This pre-project dialogue can take many forms, as simple as a comment box and an open-ended question, or as involved as having library-led community roundtable events. When a library is beloved within the community, one form of consensus-building is to engage in a dialogue about common values. At this stage, particularly when you do not yet have a timeline, scope, or budget for future work, this is an exercise most helpful when it opens the door to understanding how the library and building are currently serving the community. Combined with part of an annual book drive or summer reading kickoff, you can invite people to share what they love most about the library, or what their favorite place in the library is, and why.

You know your community: What sort of dialogue is most appropriate – who should be involved and in what ways? Crafting space for meaningful dialogue and input can establish a strong foundation for project purpose, can inform development of project scope and priorities, and ensure that the library is a successful steward for investment in a future capital project.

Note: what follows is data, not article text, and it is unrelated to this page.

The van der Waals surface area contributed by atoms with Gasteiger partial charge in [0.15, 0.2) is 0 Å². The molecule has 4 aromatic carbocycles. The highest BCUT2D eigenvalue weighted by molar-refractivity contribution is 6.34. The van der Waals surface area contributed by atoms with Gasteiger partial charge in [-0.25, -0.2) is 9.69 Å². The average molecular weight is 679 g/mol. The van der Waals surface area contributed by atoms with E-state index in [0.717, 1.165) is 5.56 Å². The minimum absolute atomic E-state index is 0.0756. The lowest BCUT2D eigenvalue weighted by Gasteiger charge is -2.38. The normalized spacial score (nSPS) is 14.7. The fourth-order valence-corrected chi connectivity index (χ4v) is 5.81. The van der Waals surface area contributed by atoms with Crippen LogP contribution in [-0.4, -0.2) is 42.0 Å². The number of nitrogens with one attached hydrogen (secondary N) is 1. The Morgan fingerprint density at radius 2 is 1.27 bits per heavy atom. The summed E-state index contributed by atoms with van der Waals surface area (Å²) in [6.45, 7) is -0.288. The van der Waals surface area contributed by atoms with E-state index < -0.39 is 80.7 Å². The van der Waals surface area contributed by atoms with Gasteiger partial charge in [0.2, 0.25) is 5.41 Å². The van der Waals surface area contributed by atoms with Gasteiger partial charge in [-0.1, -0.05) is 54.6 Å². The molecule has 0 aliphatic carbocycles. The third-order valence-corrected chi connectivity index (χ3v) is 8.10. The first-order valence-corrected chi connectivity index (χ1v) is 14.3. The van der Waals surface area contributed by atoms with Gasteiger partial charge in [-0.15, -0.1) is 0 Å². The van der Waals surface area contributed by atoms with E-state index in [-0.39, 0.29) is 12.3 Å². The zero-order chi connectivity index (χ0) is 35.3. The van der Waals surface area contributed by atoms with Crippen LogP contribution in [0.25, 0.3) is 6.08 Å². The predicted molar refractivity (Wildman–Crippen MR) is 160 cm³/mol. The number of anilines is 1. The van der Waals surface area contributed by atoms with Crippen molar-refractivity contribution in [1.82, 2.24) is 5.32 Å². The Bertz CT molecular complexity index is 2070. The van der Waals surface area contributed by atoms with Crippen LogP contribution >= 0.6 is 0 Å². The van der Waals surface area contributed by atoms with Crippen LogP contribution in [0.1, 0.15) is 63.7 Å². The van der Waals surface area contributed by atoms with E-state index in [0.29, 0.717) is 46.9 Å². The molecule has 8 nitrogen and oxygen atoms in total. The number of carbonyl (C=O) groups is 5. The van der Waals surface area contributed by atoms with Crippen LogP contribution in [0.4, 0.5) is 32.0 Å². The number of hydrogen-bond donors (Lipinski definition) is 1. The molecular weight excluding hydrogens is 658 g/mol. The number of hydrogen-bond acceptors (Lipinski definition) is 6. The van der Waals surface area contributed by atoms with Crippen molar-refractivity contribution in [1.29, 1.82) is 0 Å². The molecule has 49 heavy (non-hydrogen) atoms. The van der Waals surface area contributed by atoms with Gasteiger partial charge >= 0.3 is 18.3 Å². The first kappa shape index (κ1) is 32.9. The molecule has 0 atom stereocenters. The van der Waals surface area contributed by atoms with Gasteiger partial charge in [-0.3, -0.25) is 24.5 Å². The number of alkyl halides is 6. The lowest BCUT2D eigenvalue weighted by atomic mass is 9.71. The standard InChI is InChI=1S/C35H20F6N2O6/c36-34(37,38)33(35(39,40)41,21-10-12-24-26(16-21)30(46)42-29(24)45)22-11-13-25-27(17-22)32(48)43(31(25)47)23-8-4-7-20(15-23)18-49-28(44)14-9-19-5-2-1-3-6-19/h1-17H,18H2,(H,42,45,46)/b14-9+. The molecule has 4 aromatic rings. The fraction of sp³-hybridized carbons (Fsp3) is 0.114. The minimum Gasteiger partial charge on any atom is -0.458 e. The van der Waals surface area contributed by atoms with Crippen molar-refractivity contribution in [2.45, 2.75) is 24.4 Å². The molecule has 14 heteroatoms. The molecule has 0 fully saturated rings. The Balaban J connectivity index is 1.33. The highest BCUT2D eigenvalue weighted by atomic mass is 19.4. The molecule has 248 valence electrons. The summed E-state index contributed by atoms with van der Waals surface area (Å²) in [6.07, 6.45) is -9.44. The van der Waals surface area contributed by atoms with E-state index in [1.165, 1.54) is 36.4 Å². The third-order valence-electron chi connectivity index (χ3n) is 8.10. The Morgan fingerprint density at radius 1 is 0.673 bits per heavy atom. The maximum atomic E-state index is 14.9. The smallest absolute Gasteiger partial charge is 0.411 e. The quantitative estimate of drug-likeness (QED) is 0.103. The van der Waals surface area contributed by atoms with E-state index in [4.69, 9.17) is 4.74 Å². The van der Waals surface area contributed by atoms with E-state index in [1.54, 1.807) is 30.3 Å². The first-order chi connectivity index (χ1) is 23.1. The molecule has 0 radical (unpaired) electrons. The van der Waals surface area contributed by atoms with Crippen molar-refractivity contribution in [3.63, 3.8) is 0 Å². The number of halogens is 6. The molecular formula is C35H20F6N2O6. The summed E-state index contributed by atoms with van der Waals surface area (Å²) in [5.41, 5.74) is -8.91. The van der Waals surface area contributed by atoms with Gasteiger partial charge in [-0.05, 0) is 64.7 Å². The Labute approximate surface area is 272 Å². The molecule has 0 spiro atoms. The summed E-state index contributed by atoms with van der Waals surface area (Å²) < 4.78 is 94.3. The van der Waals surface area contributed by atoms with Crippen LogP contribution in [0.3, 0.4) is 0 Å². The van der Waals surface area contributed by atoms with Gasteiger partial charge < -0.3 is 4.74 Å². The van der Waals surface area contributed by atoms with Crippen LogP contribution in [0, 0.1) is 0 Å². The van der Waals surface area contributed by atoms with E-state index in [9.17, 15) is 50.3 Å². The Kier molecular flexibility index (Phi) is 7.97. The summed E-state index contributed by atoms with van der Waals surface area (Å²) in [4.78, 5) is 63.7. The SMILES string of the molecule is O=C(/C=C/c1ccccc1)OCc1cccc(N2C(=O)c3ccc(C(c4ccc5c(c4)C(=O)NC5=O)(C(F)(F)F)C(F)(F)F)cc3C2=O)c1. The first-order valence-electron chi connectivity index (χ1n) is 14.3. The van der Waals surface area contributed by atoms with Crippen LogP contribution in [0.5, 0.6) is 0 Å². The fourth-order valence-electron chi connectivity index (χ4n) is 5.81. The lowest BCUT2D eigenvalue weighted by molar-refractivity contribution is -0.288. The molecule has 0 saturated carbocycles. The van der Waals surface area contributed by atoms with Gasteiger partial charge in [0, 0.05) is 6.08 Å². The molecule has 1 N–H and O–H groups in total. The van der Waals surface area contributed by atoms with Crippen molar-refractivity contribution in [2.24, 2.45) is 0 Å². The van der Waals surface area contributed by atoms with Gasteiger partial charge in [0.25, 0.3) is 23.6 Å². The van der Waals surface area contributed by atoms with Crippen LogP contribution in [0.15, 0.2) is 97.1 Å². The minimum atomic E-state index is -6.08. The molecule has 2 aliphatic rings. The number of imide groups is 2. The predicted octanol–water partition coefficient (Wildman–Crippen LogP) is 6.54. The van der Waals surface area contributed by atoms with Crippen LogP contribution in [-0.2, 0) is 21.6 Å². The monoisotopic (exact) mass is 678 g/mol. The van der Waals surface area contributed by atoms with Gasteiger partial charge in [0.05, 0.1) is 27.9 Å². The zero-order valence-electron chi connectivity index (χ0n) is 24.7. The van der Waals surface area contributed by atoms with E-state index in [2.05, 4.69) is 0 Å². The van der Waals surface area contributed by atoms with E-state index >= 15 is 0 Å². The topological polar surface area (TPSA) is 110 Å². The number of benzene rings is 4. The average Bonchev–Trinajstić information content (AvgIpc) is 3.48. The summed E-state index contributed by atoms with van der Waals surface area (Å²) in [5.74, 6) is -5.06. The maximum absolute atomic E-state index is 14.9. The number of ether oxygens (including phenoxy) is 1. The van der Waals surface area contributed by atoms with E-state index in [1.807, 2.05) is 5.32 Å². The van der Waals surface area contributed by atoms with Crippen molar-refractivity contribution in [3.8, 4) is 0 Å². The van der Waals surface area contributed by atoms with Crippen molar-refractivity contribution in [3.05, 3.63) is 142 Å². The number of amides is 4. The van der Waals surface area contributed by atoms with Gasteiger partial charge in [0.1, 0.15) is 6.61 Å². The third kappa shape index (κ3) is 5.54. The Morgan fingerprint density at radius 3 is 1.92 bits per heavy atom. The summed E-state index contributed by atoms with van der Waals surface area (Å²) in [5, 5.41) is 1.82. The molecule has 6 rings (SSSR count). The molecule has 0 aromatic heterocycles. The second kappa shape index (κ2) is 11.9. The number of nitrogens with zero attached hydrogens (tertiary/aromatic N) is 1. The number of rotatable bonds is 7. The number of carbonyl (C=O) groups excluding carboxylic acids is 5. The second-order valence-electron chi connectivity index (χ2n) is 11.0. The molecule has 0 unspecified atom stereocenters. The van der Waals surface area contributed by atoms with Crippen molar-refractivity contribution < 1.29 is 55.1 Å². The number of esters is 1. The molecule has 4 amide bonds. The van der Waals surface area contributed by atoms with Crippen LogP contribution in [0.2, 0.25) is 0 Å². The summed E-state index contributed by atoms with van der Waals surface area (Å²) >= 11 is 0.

As homes for lifelong learning from early literacy through enriching social connections, a beloved community library draws on its history and past while weathering change and evolution in service, operations, and expectations for what a library should be. When the time has come for investment in the physical building in ways that may alter or transform what can be an icon of the community, integrating pre-project work can set positive momentum for the project to come – whatever form that may take.